Because as a friend and fellow blogger pointed out, they do indeed really like their fucking oranges around here.
Native to Southeast Asia but at first only cultivated in large quantities in China and Japan, mandarin oranges are still pretty big here today – in fact, the only countries that produce more of them annually are China, Spain, and Brazil. Often used as gifts as well as just a casual snack (especially around Christmas and the New Year holidays, when many types are at their seasonal best), the humble mandarin orange is widely available in Japan in a staggering number of varieties and offshoots. Since a few prefectures, my own included, are even famous for them, I thought it might be nice to write a post introducing a few of the more popular kinds around the area.
When people think ‘mandarin’, this is likely the sort of thing that immediately springs to mind. Also referred to as satsumas in the UK, after the name of a citrus-growing region in Kagoshima prefecture, mikan are usually fairly small, quite sweet, and not overly acidic. They’re also juicy, seedless, and easy to peel, making them easily one of the most widely consumed types of mandarin oranges in the country – although they’re a particular specialty of both Ehime and Wakayama. 100% mikan juice, mikan-flavoured sweets such as ice cream, jelly, and chocolate, and all manner of snacks that can be given away as souvenirs are therefore also extremely prevalent in these areas. Perhaps unsurprisingly, even Ehime’s prefectural mascot is a cute (?) orange… thing named Mikyan – here pictured alongside Ehime’s football club mascot, who I’ve lovingly named Belligerent Orange-kun.
Very similar in appearance to mikan, iyokan are the second most widely produced citrus fruit in Japan. Although the name is derived from Iyo, the old name for Ehime prefecture where the most iyokan are now grown, they were first discovered in Yamaguchi prefecture during the Meiji Period. The relative thickness of the skin make iyokan a little harder to peel than mikan, and the flesh has a stronger scent and bitterer taste, but they’re still sweeter than grapefruit and fine to eat raw. One particular variation of the iyokan, which is grown into the (apparently lucky) shape of a pentagon and given the nickname ‘Gokaku no Iyokan’ – roughly meaning ‘the sweet smell of success in exams’ – is sometimes handed out to Ehime high school students as good luck charms during university entrance exam season.
Also known as the Chinese Honey Orange, ponkan are reasonably large and very plump, and are most popular around Chinese New Year thanks to their size, juiciness, and strong flavour; one or two on their own is typically more than enough to eat in one sitting. Sweet but tangy, ponkan are still easily peeled despite their thick skin, are effortlessly separated into even segments, and have few or no seeds. As Ehime once again produces the most ponkan in Japan, they’re often served up as a kind of dessert in the prefecture’s school lunches – particularly in January and February, when mikan season is nearing its end.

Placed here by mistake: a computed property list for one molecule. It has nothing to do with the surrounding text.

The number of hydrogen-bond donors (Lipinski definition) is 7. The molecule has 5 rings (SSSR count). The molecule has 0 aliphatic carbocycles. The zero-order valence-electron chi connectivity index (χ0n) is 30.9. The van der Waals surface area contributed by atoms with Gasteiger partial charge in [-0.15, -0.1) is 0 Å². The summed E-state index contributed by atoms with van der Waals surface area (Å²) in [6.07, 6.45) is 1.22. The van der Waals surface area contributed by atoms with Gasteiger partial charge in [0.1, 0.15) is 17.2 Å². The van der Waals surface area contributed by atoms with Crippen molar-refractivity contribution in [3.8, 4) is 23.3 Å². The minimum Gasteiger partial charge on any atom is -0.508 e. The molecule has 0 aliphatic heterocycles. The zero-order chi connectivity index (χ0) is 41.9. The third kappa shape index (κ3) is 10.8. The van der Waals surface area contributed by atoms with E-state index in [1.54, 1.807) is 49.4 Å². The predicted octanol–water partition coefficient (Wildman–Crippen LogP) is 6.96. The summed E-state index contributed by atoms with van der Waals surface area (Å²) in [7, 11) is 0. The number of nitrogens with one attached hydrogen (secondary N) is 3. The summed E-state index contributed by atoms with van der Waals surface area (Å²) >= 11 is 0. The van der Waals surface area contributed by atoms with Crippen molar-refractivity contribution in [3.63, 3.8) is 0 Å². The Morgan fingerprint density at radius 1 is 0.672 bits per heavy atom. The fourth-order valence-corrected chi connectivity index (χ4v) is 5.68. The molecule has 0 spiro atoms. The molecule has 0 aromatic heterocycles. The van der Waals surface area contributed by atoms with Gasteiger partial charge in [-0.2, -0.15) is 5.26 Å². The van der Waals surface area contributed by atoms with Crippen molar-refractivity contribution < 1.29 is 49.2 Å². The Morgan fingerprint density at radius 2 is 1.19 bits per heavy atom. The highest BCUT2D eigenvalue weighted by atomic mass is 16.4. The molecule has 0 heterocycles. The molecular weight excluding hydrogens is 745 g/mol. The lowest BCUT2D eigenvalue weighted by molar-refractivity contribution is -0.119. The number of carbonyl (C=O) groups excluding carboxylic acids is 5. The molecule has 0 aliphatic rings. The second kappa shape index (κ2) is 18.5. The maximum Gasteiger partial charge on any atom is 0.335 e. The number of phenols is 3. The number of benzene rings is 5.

Something of a cross between a mikan and a ponkan, this fruit is a bit more expensive than the others on the list, and for good reason. Dekopon, only first developed in Japan in 1972, was originally a trademarked brand name product from Kumamoto prefecture. Other fruits of the same kind had to be given different names – for example the Hiroshima ‘hiropon’ and Ehime ‘himepon’ – until dekopon became a genericised trademark in the 1980s. Grown today in 23 of Japan’s 47 prefectures, dekopon are about as large as navel oranges, with thick, rough skin and a large protruding bump at the top. Seedless and with a very concentrated taste, dekopon are one of the sweetest citrus fruits in the world, and are popular enough in Japan they’ve even earned their own limited edition flavour of Hi-Chew candy.
Introduced to Japan from China during the Asuka Period, around half of all domestic production of yuzu today comes from Kochi prefecture. Yuzu look much like grapefruit, with uneven skin and a greenish colour that turns to yellow as they ripen. They have comparatively little pulp and are too tart to be eaten on their own, but their juice is often used for seasoning much like lemon juice is elsewhere, and can also be used along with the rind as an ingredient in jams, marmalades, candies, teas, and cocktails, among other products. Perhaps most famously, the very aromatic yuzu are traditionally placed into hot baths on the Japanese winter solstice – a custom dating back to at least the early 18th century. Commonly known as ‘yuzuyu’, or sometimes ‘yuzuburo’, this fragrant bathing experience is not only relaxing but is also said to have various health benefits, including guarding against colds and treating rough skin.
A zesty, lemon-like fruit, sudachi are related to yuzu but are usually considerably smaller and pulpier, and are harvested and used while still green, although they eventually ripen to a fairly bright orange. Sudachi have been closely associated with Japanese cuisine since the country’s early history; they’re used as flavouring in place of vinegar, as a garnish with soba and udon noodles, and for their juice which can be squeezed over grilled fish. Tokushima prefecture yields the vast majority of sudachi in Japan today, where a number of sudachi-flavoured products such as ice cream, popsicles, and soft drinks are likewise a common sight.
Question of the post: Soaked in a yuzu bath? Tried sudachi-infused udon or dekopon Hi-Chew? Had a photo op with Mikyan? Let me know about your mandarin orange experiences in the comments!